1. In apparatus for measuring a force, a load cell comprising a base, a first deflectable element mounted on said base, said force being applied to a portion of said first deflectable element, said first deflectable element being deflectable proportionally to said force, a first strain gauge secured to said first element and to be variably strained proportionally to the deflection of said first element, a second deflectable element secured to said first deflectable element in substantial alignment with said portion of said first element to which said force is applied, a second strain gauge secured to said second defiectable element and being variably strained proportionally to the deflection thereof, yielding means supporting said second deflectable element in said base whereby said second deflectable element is deflected proportionally to dynamic portions only of said force while said first deflectable element is deflected proportionally to both dy namic and static components of said force, and means to subtract the signal produced by said second strain gauge from the signal produced by' said first strain gauge to provide for a determination of the static components only of said force.

2. In apparatus for measuring a force, a load cell comprising a base having a central recess therein, a deflectable disc supported on the base spanning the recess to receive the force in its central portion and to deflect in response thereto, strain gauges secured to the disc to be strained proportionally to deflection of the disc, at second deflectable element in the recess connected to the central portion of the disc, second strain gauges secured to the second deflectable element to be strained proportionally to deflection thereof, dash pot means supporting the second deflectable element in the base whereby it will be deflected proportionally to dynamic components only of the force and means to subtract the signal produced by the second strain gauges from the signal produced by the first named strain gauges.

3. In apparatus for measuring a force, a load cell comprising a base having a central recess therein, a deflectable disc supported on the base spanning the recess to receive the force in its central portion and to deflect in response thereto, strain gauges secured to the disc to be strained proportionally to deflection of the disc, an annular ring perpendicular to the disc and secured at one side to the central portion thereof, second strain gauges secured to the ring, a piston secured to the other side of the ring and fitting loosely in the recess to define therewith a fluid dash pot and means to subtract the signal produced by the second strain gauges from the signal produced by the first named strain gauges.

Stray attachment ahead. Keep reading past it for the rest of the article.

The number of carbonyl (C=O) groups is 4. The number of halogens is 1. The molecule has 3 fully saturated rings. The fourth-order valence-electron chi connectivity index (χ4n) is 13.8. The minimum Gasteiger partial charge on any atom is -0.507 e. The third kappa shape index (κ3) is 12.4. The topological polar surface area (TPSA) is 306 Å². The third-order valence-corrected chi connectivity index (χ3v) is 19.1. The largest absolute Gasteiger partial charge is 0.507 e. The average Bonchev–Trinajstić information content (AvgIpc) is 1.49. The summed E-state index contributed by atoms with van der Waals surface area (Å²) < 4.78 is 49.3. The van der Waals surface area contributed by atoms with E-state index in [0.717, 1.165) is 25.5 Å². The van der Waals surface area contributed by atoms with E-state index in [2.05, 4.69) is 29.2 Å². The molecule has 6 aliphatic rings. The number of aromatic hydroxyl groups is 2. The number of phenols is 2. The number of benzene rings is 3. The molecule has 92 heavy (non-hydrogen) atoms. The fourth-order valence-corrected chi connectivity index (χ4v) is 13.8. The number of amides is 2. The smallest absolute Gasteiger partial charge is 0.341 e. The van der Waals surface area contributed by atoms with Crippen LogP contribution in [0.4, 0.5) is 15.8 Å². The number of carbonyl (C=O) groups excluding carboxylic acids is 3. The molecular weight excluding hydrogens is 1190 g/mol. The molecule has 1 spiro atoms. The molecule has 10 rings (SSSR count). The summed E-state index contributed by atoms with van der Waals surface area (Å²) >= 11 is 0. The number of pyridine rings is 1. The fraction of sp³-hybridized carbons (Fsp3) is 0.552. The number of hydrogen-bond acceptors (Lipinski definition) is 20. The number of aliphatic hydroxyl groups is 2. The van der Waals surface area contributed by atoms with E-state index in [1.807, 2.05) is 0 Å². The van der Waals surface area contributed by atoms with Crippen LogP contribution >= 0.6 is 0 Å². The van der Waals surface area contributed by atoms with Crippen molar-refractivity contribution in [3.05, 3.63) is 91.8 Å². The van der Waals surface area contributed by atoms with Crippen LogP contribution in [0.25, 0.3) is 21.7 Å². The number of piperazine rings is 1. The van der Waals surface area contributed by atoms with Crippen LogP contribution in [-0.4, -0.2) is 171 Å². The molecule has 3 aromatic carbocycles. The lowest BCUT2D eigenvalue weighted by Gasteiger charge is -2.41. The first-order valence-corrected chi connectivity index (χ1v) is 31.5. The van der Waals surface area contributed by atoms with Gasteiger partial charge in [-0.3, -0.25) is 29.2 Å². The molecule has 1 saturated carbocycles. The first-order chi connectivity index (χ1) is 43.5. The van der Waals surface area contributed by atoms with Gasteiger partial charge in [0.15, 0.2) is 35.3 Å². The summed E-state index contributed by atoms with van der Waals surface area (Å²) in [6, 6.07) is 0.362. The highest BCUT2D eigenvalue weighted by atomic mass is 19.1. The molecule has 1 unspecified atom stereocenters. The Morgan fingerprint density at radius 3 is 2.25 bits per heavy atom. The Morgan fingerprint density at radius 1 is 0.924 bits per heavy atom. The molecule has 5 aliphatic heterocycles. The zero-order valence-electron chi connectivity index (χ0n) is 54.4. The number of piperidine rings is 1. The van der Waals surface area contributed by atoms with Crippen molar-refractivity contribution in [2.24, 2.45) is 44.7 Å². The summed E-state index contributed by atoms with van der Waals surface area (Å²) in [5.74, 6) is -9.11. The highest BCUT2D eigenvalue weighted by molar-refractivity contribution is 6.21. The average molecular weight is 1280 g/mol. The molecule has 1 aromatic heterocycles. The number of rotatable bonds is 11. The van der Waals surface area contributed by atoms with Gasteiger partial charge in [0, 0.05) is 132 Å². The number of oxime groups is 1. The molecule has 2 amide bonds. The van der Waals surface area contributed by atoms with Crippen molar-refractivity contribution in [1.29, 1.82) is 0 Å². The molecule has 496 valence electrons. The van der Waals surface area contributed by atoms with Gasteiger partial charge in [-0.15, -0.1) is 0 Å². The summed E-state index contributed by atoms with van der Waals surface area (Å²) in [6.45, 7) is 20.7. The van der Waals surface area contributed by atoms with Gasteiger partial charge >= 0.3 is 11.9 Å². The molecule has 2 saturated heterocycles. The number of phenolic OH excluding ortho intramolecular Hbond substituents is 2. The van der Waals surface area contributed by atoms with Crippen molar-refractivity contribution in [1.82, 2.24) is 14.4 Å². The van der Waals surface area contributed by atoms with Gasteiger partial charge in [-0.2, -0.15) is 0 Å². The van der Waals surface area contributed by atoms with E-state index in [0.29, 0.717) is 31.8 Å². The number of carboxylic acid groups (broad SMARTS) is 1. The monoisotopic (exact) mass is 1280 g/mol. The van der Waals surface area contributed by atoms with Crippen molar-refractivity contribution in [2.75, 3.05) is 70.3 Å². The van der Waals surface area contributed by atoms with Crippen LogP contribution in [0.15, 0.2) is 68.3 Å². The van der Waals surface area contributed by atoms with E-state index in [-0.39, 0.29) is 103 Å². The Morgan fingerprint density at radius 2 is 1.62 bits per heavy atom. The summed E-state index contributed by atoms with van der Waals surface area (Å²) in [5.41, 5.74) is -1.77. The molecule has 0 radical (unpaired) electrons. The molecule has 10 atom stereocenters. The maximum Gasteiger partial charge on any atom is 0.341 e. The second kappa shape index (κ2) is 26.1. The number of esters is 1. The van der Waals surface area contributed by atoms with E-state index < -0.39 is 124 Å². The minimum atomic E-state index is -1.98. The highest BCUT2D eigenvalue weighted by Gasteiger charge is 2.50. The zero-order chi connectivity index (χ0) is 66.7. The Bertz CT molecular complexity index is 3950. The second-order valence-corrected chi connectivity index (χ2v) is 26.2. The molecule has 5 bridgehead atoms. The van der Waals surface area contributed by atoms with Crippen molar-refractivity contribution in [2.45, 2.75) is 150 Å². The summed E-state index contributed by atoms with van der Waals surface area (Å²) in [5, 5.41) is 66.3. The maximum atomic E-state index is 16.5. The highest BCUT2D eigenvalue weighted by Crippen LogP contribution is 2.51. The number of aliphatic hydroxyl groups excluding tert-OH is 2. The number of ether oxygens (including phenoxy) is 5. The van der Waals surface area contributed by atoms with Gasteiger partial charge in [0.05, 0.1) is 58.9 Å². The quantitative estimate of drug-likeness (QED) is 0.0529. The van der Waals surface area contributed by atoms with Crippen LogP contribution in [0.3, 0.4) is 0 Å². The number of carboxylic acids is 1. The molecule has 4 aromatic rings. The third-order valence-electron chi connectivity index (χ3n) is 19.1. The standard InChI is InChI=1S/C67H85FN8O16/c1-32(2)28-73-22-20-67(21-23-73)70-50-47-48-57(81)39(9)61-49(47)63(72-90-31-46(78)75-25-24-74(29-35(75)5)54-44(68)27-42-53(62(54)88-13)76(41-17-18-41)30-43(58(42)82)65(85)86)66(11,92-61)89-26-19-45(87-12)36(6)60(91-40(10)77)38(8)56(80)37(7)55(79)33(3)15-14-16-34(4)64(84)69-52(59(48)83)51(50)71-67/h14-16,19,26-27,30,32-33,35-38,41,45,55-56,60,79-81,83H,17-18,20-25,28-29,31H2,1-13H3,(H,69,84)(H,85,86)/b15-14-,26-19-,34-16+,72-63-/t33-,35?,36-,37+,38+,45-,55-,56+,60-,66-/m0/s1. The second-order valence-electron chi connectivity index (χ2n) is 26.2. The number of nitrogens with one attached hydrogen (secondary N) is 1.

References Cited by the Examiner UNITED STATES PATENTS 2,359,245 9/44 Ritzmann.

2,767,974 10/56 Ballard et al 7388.5 X 2,885,891 5/59 Wilson et a1. 73-885 X 3,105,564 10/63 Ormond 73-885 X RICHARD C. QUEISSER, Primary Examiner.

ROBERT L. EVANS, JOSEPH P. STRIZAK, Examiners.

Patent Citations
Cited PatentFiling datePublication dateApplicantTitle
US2359245 *Jan 19, 1943Sep 26, 1944Gulf Research Development CoElectrical displacement vibrometer
US2767974 *Dec 7, 1953Oct 23, 1956Ohio Commw Eng CoWeighing unit
US2885891 *Dec 10, 1957May 12, 1959Desmond Pengelley CharlesForce sensitive load measuring system
US3105564 *Oct 13, 1960Oct 1, 1963Ormond Alfred NApparatus for measuring static loads
Referenced by
Citing PatentFiling datePublication dateApplicantTitle
US3344653 *Apr 21, 1965Oct 3, 1967Valco Products Dev IncImpact tool triggering force tester
US3556237 *Apr 22, 1968Jan 19, 1971Nat Res DevElectrical weighing device for weighing loads subject to movement
US3906931 *Jun 7, 1973Sep 23, 1975Terekhov Yuriy VDevice for the determination and the automatic real time computation of the parameters of man{3 s stability of stance
US4012953 *Mar 18, 1976Mar 22, 1977Ormond Alfred NShort term creep compensation for load cells
US4991446 *Oct 5, 1989Feb 12, 1991Metriguard, Inc.Force measurement with compensation of errors caused by accelerations of measuring apparatus
US5144847 *Mar 21, 1989Sep 8, 1992Johann ZachPressure or force measuring device
US7767915 *Apr 10, 2006Aug 3, 2010Wipotec Wiege- Und Positioniersysteme GmbhWeighing device, in particular, multiple-track weighing device
US20060277683 *Feb 23, 2006Dec 14, 2006Stryker Canadian Management Inc.Hospital patient support
US20080314651 *Apr 10, 2006Dec 25, 2008Jan GottfriedsenWeighing Device, in Particular, Multiple-Track Weighing Device
EP0103747A2 *Aug 16, 1983Mar 28, 1984Mettler Instrumente GmbHLoad cell
EP0122796A1 *Apr 13, 1984Oct 24, 1984Kabushiki Kaisha Ishida Koki SeisakushoWeighing apparatus
WO1983004307A1 *May 23, 1983Dec 8, 1983Mark Steven InkmannMethod and apparatus for portion control
WO1989003023A1 *Sep 20, 1988Apr 6, 1989Wirth, Gallo Messtechnik AgBalance and process for calibrating and operating the balance
WO1989009385A1 *Mar 21, 1989Oct 5, 1989Zach, JohannManometric or dynamometric device
Classifications
U.S. Classification73/862.622, 73/862.635, 177/200, 73/862.628, 177/211
International ClassificationG01G3/00, G01G3/14, G01G3/142, G01L1/22, G01L1/20
Cooperative ClassificationG01G3/1414, G01G3/142, G01L1/2268, G01L1/2218
European ClassificationG01G3/142, G01L1/22B7, G01L1/22D, G01G3/14D